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Paparazzi

Director: Paul Abascal
Cast: Cole Hauser, Robin Tunney, Tom Sizemore, Dennis Farina, Daniel Baldwin, Tom Hollander, Kevin Gage, Blake Bryan

(20th Century Fox; US theatrical: 3 Sep 2004; 2004)

Excess

Bo Laramie (Cole Hauser) is a movie star. His first moments in Paparazzi reveal just how difficult his chosen career can be. He leaves the safety of his limo—and the warmly giddy support of his wife Abby (Robin Tunney) and young blond son Zach (Kevin Gage)—for the gauntlet of the red carpet, where he finds that his splashy new action flick, Adrenaline Force, is all the rage. The camera lurches, the reporters yell and push, the flashbulbs sound like gunfire. Bo smiles and waves, pleased at this point to be so adored and appreciated, even amid such ominous commotion.


Poor Bo. A ruggedly independent sort from Montana (as his SUV’s license plates insist), he can’t possibly anticipate the evil about to be unleashed on him. He believes the deal he’s signed with this devil of an entertainment industry is simple: he acts in a movie, he makes a lot of money, he signs some autographs and poses for some photos. He will pay dearly for his naïvete. According to Paparazzi—produced by that most self-righteous of movie stars, Mel Gibson—tab-style journalists (they know who they are) are vermin. And their self-appointed mission in life is to harass, abuse, exploit, and ultimately destroy their targets: as one photographer tells himself, “We are the last hunters.”


When he tries to curtail access to his private life, Bo solicits the sinister interest of one cretin in particular, Rex Harper (Tom Sizemore). The day after the big premiere, Bo takes little Zach to soccer practice, where he’s immediately troubled by the sight of Rex, snapping pictures of the child on the field. It’s one thing to have himself on display on magazine racks all over the world, but really, Bo’s mind-wheels are cranking, it’s unsafe to have the child so exposed (this is why Michael Jackson’s children wear those Mardi Gras masks, after all). Bo initially takes the high road, asking Rex politely to back off. Rex takes this as a dick-size competition thing, and so, though he pretends to acquiesce, he soon returns with a van full of his wild-eyed buddies, all snapping away when Bo punches Rex in the face.


Bam: one of these shots ends up on a tabloid cover (called, so cleverly, Paparazzi). Events and emotions escalate instantly. Bo is sentenced to anger management therapy, with a mild-mannered lady shrink who doesn’t get what we call get—he’s only pretending to listen to her, all the while plotting revenge. This is okay though, because relentless Rex and his scurvy pals—Wendell (Daniel Baldwin), Leonard (Tom Hollander), and Kevin (Devin Gage)—deserve all kinds of maltreatment. They’re not only egotistical and disgusting (they don’t shave much, apparently don’t bathe, and tend to sit around telling one another how terrific and misunderstood they all are), but they also don’t have much in the way of lives outside their jobs. This in contrast to Bo, who works hard to maintain a personal existence that is separate from his career. Directed by Hollywood hair stylist Paul Abascal, Paparazzi asserts that Bo is the healthy, sympathetic figure. Surely it’s only coincidence that he has the best hair.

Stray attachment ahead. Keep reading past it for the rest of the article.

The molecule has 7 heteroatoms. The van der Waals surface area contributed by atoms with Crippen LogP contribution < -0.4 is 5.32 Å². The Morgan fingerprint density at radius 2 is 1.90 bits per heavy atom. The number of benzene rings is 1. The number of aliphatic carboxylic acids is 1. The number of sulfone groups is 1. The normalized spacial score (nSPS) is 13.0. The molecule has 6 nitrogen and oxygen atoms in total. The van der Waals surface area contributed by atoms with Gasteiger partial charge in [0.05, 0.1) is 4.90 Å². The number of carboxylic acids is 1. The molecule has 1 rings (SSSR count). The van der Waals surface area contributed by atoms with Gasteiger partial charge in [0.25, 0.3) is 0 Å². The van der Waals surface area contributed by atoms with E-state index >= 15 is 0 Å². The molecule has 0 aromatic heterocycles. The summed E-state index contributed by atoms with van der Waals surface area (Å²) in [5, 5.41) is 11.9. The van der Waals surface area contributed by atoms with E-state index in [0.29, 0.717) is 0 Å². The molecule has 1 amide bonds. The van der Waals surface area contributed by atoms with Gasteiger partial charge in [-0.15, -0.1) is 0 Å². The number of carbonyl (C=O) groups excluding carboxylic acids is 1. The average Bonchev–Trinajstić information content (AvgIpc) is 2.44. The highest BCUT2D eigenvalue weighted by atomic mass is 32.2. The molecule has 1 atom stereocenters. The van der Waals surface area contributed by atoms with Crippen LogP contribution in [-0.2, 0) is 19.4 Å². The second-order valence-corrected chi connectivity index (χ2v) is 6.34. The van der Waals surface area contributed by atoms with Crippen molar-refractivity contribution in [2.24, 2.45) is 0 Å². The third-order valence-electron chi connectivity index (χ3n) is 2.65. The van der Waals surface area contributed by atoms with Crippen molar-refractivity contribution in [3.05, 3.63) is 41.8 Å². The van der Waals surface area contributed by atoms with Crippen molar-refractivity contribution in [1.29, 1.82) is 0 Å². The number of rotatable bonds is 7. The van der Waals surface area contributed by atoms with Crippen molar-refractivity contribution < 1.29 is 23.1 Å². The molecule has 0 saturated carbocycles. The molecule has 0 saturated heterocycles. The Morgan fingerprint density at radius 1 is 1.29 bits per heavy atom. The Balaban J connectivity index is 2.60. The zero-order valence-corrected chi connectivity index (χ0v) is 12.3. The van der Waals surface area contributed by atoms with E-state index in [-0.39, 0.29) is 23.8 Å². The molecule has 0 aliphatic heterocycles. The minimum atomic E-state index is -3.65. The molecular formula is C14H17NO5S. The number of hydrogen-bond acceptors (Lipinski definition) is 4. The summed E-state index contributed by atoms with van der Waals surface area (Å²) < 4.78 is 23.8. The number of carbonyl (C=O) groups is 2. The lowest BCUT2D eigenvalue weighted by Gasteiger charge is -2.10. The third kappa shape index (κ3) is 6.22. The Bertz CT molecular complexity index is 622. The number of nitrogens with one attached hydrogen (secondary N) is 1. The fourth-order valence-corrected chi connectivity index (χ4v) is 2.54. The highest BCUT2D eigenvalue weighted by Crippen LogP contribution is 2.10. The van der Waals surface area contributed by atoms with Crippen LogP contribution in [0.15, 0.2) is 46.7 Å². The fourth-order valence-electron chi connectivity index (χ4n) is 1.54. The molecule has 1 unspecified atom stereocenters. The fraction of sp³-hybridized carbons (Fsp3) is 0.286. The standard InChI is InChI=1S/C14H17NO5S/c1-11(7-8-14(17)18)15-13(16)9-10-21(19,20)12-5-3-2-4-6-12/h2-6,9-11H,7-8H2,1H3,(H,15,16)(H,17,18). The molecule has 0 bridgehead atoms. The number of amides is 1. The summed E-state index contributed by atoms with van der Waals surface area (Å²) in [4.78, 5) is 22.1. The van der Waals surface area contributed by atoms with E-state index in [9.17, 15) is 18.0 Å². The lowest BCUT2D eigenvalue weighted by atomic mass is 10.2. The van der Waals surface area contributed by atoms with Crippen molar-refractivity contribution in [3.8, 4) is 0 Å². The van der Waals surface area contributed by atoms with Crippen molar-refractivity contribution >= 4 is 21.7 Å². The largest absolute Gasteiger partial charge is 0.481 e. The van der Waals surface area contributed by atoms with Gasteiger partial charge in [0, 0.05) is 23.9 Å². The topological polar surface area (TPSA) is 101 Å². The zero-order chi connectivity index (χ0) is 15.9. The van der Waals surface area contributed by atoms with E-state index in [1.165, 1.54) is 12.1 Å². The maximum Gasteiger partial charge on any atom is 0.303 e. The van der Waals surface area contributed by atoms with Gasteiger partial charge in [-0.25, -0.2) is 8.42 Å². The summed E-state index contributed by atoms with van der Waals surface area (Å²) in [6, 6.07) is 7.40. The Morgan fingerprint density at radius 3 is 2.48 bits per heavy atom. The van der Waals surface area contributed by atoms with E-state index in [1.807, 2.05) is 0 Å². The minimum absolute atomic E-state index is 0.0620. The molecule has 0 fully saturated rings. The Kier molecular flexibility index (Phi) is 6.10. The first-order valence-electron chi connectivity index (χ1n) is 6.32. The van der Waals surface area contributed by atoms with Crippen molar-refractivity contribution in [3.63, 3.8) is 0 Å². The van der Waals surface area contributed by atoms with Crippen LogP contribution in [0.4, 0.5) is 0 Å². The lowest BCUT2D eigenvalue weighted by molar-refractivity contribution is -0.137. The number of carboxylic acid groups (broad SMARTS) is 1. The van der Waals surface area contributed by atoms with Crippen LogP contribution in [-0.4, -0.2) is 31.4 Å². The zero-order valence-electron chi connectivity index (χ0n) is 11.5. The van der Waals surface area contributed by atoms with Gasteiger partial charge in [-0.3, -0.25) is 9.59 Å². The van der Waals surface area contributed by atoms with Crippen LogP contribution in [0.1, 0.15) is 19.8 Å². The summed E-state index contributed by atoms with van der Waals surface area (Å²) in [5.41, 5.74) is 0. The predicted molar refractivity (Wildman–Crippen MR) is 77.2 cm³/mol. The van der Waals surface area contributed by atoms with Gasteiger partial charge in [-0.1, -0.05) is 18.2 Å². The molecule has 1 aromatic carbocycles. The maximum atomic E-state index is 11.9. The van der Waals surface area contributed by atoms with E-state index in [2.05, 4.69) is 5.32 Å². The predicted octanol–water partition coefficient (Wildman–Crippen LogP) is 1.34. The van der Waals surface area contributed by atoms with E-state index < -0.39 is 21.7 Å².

Bo’s own desire for payback also intensifies, but only in response to increasing threats and intrusions by the villains. These take a specific form one late night as the family’s car is chased by the a squad of photographers, whose high-speed inclinations and red-light running cause a car wreck. This leaves Zach in a coma and Abby in such physical and spiritual pain that she’s forced to take medication—outside by the pool, by the open window, where she can be photographed, of course. I probably needn’t mention that Rex and crew don’t just cause the accident, but also leap from their vehicles to snap photos of the tangle of shiny metal and bloodied unconscious bodies. It’s all so very Princess Di.


While this catastrophe brings in the cops—or rather, one cop, an LA detective named Burton (Dennis Farina)—it hardly changes the essential smackdown dynamic between Rex and Bo. They start going tit for tat, such that Rex actually mutters, while perusing the web in search of ways to get even: “I’m gonna destroy your life and eat your soul, and I can’t wait to do it.” Mwuuhahaahh!


Credited to Forrest Smith, the script turns bizarrely meta, in the sense that Bo the action star who likes to do his own stunts on the set of Adrenaline Force 2 becomes the action star of his own action movie life. Littered with cameos by stars who, we might guess, hate paparazzi like poison (including cameos (Vince Vaughn, Chris Rock, Matthew McConaughey, and yes, Gibson), the movie never takes a step back to enjoy its own excess. Bo takes himself very seriously and the movie, while happy to indulge in stereotypes (Kevin rides a motorcycle and wears leather, Wendell’s house is filled with neon outlines of sexy ladies and other porn-shop paraphernalia, Rex lives on a boat, filthy and outfitted with the latest spy gizmos), is more distraught and angry than witty.

Cynthia Fuchs is director of Film & Media Studies and Associate Professor of English, Film & Video Studies, African and African American Studies, Sport & American Culture, and Women and Gender Studies at George Mason University.


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